Russia tycoons bailout could turn into Kremlin trap

MOSCOW (Reuters) - Russia has spent $8 billion from its foreign exchange reserves to help some of its richest men to refinance foreign debts and the names of the recipients give a clue to the Kremlin’s favorites.

But the reserves are not being sacrificed for free.

The billionaires have transferred stakes in some of their most prized firms from Western banks to the Russian state as collateral, handing the Kremlin the means to grab the assets should the oligarchs fail to repay loans or fall out of favor.

“The turmoil provides an opportune moment for the state to get a little closer to the equity that was sold in the 1990s,” said Michael Kavanagh, metals analyst at UralSib.

State-owned Development Bank, also known as VEB, has been entrusted by the Kremlin to distribute a $50 billion rescue package, helping Russian companies to refinance a total of $120 billion of Western loans by the end of 2009.

The first round of payouts has already been approved.

VEB disbursed $2 billion to Mikhail Fridman’s Alfa Group to help it pay back a loan to Deutsche Bank and rescue Alfa’s 44 percent stake in Russia’s No. 2 mobile phone firm, Vimpelcom, which was used as collateral with the bank.

Fridman joined Oleg Deripaska, Russia’s richest man, who this week became the first billionaire to get state support in refinancing his foreign debts.

VEB has said no company would get more than $2.5 billion, but Deripaska’s aluminum major, United Company RUSAL, received $4.5 billion to pay back debt to foreign banks, which it amassed to buy 25 percent in mining giant Norilsk Nickel.

“It is possible that neither Alfa nor UC RUSAL will find fresh cash to repay the VEB loans, and the state could eventually get the stakes in both Norilsk Nickel and Vimpelcom,” analysts from UniCredit Aton said in a note.


Russian billionaires became fabulously rich in the 1990s during the so-called loan-for-shares schemes when they lent money to the state and got stakes in prized firms as collateral. The state never paid back the loans, allowing future tycoons to become owners at a fraction of the real value.

“Today, it’s almost like a reversal of the shares-for-loans scheme,” said Kavanagh at UralSib.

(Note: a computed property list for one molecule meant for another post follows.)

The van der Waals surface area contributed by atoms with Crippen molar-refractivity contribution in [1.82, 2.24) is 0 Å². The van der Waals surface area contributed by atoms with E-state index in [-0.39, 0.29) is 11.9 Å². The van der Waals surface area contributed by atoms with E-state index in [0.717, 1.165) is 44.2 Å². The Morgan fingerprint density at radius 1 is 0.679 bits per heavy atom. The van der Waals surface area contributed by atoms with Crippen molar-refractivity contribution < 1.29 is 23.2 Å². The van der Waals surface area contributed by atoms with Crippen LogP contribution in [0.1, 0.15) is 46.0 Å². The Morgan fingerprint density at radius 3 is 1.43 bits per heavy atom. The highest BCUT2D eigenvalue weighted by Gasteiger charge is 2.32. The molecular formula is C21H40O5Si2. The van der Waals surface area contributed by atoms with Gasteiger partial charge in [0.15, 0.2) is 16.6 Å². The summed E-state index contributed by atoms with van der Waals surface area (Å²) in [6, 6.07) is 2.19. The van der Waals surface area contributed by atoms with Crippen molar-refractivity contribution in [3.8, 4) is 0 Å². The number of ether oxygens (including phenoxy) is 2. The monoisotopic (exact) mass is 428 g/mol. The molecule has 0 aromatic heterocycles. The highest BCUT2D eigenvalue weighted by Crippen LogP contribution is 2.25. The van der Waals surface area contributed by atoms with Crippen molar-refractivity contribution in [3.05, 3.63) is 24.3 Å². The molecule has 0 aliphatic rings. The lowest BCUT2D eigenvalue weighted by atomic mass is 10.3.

The idea of another round of property nationalization or redistribution now seems appealing even to some rich.

“Why did Deripaska get the money? I don’t understand why?” said banker Alexander Lebedev, a former Soviet spy who was once stationed in London at the Soviet Embassy.

He said he did not ask for help and was outraged by the distribution of reserves.

“You should just tell the population you got cheated in the 1990s, they gave it all to these chaps who have now just brought it back again. Then you could privatize these assets in a few years, but privatize them in the proper way,” he said.


Lebedev is not the only one worried by the fact that Russian reserves are being eaten into. Economists, politicians and ordinary Russians see them as a key defense for the country as it tries to withstand the global turmoil.

But demands on the cash pile, accumulated during a period of high oil prices, are rising fast as the central bank spends billions of dollars per week to support the currency. Budget social spending is set to rise sharply in 2009.

Reserves fell by $31 billion in the latest week, moving below the $500 billion mark for the first time in eight months.

Traders said some $13 billion was spend on propping up the rouble. Some of the drop occurred because of the dollar rally last week versus the euro but a big chunk flew away as money was transferred to VEB.

Industry sources said state oil major Rosneft received around $800 million in refinancing aid. Russian media reported that railway monopoly RZhD and top developer PIK Group received $270 and $300 million respectively.

Analysts said the ultimate goal of the giant $4.5 billion help to RUSAL would long interest the market.

“The major question is the price that UC RUSAL will have to pay for such generosity,” Troika Dialog analysts said in a note.

The state could force RUSAL and Norilsk to merge, retaining a stake in the combined company.